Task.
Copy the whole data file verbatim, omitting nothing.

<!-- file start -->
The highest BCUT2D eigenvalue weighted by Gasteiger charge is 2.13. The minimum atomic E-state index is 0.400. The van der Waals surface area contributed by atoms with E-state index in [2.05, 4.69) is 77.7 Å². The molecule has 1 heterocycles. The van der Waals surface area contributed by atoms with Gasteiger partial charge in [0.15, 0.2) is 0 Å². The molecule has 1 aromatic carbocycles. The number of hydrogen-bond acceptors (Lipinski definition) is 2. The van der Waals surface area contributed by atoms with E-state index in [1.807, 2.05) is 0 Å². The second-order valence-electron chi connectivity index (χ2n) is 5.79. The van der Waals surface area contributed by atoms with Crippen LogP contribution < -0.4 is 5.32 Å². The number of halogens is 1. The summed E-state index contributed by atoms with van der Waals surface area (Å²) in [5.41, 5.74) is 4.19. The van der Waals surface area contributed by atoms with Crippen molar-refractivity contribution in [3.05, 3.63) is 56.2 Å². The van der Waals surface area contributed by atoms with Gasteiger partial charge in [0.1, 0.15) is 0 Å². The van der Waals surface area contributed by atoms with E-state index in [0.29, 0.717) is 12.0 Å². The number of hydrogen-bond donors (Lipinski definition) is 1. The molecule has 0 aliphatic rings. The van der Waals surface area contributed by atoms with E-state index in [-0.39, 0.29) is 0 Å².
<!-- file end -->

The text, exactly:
The highest BCUT2D eigenvalue weighted by Gasteiger charge is 2.13. The minimum atomic E-state index is 0.400. The van der Waals surface area contributed by atoms with E-state index in [2.05, 4.69) is 77.7 Å². The molecule has 1 heterocycles. The van der Waals surface area contributed by atoms with Gasteiger partial charge in [0.15, 0.2) is 0 Å². The molecule has 1 aromatic carbocycles. The number of hydrogen-bond acceptors (Lipinski definition) is 2. The van der Waals surface area contributed by atoms with E-state index in [1.807, 2.05) is 0 Å². The second-order valence-electron chi connectivity index (χ2n) is 5.79. The van der Waals surface area contributed by atoms with Crippen LogP contribution < -0.4 is 5.32 Å². The number of halogens is 1. The summed E-state index contributed by atoms with van der Waals surface area (Å²) in [5.41, 5.74) is 4.19. The van der Waals surface area contributed by atoms with Crippen molar-refractivity contribution in [3.05, 3.63) is 56.2 Å². The van der Waals surface area contributed by atoms with Gasteiger partial charge in [0.1, 0.15) is 0 Å². The van der Waals surface area contributed by atoms with E-state index in [0.29, 0.717) is 12.0 Å². The number of hydrogen-bond donors (Lipinski definition) is 1. The molecule has 0 aliphatic rings. The van der Waals surface area contributed by atoms with E-state index in [-0.39, 0.29) is 0 Å².